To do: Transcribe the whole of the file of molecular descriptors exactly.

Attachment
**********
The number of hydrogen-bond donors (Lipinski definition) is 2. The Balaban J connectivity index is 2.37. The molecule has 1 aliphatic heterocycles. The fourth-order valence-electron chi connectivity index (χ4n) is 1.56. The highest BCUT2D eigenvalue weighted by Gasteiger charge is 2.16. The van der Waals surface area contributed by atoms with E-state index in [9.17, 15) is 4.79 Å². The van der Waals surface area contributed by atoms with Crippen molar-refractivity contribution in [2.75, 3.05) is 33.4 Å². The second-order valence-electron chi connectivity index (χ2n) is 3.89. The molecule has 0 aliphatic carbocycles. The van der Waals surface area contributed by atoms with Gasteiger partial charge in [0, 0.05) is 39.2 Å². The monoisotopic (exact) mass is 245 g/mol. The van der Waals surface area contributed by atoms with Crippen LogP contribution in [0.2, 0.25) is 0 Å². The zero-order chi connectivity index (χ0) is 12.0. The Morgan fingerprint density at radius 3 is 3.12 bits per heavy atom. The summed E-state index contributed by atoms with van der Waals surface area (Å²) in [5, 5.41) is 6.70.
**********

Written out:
The number of hydrogen-bond donors (Lipinski definition) is 2. The Balaban J connectivity index is 2.37. The molecule has 1 aliphatic heterocycles. The fourth-order valence-electron chi connectivity index (χ4n) is 1.56. The highest BCUT2D eigenvalue weighted by Gasteiger charge is 2.16. The van der Waals surface area contributed by atoms with E-state index in [9.17, 15) is 4.79 Å². The van der Waals surface area contributed by atoms with Crippen molar-refractivity contribution in [2.75, 3.05) is 33.4 Å². The second-order valence-electron chi connectivity index (χ2n) is 3.89. The molecule has 0 aliphatic carbocycles. The van der Waals surface area contributed by atoms with Gasteiger partial charge in [0, 0.05) is 39.2 Å². The monoisotopic (exact) mass is 245 g/mol. The van der Waals surface area contributed by atoms with Crippen LogP contribution in [0.2, 0.25) is 0 Å². The zero-order chi connectivity index (χ0) is 12.0. The Morgan fingerprint density at radius 3 is 3.12 bits per heavy atom. The summed E-state index contributed by atoms with van der Waals surface area (Å²) in [5, 5.41) is 6.70.